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Five Helpful Ways to Start Looking for a Spring Internship

Gloria DeMoura, C'21
Career Center Intern

Spring 2021 might seem like it is far away, but employers are already looking for interns.

Most fortunate 500 companies recruit early and have deadlines in November to apply for next semester. Many of you might be wondering, where do I even start to look for an internship? It can seem overwhelming to begin a search for an internship when trying to balance classes, work and other activities during the semester. This post provides a quick reference guide to help begin your search for an internship with the Career Center.

    1. Set up a MountHired account at this link: Setting up your account will allow you to begin to look for internships and see what is available for your major.
    2.  Learn more about internships by watching the video of our Internship Workshop held in May. While this program focused on summer internships, it provides a lot of relevant information,.
    3.  Attend an internship fair. After watching the internship workshop and setting up an account with MountHired, your next step should be to attend an internship fair. On September 24 the Career Center is holding the Finance, Tech, & Government: Fall 2020 Virtual Job & Internship Fair. Check your email to register.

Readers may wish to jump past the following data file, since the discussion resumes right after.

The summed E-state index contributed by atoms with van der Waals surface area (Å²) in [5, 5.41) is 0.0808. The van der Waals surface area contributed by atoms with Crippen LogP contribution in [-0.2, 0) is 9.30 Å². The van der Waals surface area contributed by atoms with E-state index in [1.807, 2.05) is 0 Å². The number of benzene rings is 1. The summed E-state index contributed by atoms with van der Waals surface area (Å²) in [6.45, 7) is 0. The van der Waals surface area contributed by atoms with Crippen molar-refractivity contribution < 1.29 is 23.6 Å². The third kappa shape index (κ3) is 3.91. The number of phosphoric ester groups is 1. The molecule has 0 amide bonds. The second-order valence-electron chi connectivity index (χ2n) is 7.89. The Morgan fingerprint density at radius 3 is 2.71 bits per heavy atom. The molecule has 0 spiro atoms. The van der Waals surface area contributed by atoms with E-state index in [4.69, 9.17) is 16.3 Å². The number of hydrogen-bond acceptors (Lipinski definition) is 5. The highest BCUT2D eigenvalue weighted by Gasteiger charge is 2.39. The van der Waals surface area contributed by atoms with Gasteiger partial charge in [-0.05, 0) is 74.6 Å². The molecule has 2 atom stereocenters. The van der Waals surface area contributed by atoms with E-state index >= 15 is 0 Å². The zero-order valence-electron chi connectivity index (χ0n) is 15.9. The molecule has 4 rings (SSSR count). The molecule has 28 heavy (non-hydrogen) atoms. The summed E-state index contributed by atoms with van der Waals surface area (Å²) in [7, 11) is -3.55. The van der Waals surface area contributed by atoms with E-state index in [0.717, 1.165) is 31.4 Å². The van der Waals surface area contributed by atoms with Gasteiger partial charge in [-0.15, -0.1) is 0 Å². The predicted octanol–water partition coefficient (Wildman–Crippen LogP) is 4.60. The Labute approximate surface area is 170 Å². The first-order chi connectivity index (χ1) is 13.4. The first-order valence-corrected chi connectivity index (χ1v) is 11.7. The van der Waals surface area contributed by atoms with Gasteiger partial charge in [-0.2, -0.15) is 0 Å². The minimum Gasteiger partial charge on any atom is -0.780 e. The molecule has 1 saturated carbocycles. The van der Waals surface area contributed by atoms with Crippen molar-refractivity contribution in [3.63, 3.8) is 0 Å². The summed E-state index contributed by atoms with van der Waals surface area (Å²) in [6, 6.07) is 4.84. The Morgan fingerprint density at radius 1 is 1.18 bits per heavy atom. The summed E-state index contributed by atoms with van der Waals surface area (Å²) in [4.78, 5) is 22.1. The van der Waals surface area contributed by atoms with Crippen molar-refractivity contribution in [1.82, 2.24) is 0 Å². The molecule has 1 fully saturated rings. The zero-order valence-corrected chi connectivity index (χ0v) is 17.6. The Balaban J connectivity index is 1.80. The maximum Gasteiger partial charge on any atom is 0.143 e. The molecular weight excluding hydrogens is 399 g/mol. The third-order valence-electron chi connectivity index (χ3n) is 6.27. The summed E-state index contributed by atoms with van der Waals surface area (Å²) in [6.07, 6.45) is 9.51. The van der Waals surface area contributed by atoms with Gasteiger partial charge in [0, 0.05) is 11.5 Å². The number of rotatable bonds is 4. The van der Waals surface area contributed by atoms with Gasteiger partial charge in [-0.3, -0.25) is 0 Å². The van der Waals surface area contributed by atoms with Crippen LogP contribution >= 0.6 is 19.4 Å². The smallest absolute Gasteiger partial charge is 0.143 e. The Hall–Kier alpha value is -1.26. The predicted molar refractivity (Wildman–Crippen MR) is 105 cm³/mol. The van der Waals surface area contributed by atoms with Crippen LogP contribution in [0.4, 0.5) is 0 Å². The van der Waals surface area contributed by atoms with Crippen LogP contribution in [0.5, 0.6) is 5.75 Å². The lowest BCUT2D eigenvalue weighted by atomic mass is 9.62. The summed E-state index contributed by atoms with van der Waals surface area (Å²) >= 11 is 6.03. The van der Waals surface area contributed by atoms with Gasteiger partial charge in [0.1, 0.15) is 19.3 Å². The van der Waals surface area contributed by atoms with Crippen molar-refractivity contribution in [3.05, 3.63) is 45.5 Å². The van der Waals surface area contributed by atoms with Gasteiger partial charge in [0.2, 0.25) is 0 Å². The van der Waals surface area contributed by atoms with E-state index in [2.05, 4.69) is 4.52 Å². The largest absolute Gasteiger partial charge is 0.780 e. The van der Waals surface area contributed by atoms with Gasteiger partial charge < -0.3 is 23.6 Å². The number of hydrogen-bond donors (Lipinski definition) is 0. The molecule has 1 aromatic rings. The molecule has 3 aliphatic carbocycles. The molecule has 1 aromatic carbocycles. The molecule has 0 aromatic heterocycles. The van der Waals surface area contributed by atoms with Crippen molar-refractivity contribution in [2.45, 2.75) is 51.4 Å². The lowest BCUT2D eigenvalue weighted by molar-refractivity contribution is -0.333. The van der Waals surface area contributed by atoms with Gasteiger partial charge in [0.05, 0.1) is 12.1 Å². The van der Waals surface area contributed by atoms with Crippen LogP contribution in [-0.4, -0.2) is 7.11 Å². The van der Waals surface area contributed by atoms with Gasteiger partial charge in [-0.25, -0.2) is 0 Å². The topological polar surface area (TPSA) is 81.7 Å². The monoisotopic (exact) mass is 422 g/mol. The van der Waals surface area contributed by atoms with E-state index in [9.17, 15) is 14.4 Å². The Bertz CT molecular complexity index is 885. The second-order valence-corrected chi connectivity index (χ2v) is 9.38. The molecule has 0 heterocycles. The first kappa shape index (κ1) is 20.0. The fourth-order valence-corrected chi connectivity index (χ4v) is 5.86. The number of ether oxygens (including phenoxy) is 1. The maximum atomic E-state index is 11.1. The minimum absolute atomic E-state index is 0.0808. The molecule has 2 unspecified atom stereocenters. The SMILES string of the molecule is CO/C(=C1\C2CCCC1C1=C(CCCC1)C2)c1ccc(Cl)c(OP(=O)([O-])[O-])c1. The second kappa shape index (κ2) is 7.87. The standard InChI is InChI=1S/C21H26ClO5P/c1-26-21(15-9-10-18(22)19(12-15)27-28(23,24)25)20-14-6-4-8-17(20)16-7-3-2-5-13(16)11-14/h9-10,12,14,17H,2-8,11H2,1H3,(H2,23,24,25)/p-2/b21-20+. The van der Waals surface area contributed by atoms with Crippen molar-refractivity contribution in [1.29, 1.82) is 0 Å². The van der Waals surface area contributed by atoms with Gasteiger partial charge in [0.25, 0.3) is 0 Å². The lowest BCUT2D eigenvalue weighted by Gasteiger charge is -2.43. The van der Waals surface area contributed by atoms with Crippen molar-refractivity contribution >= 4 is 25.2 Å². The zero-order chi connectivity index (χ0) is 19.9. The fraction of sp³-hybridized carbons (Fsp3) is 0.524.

4. Explore internship programs Start to investigate programs that reoccur every year. While this is not a comprehensive list, it is a good place to start: the Mount in Washington Washington Internship Institute, the Washington Center, National Security Scholars Program (The application, open to sophomores and juniors with a GPA of 3.0 or above, is usually due in early October; information session usually held within first few weeks of fall semester); Maryland Public Service Scholars (consisting of Governor’s Summer Internship, Nonprofit Leadership, and MDOT Fellows Programs, the application is usually due March 15 with earlier priority deadline between January and February); Disney College Program; Disney Professional Internships; White House Internship Program; and Smithsonian Institute.
    5. Network with friends, family, teachers or coaches. There are many networks that you can explore in looking for an internship. Start by making a list of those to consider asking about internships. Not only will it help you to begin building a network, but it will also provide a list of people you can consider asking for a letter of recommendation. Start today! Your future self will thank you.

Gloria DeMoura, C'21
Career Center Intern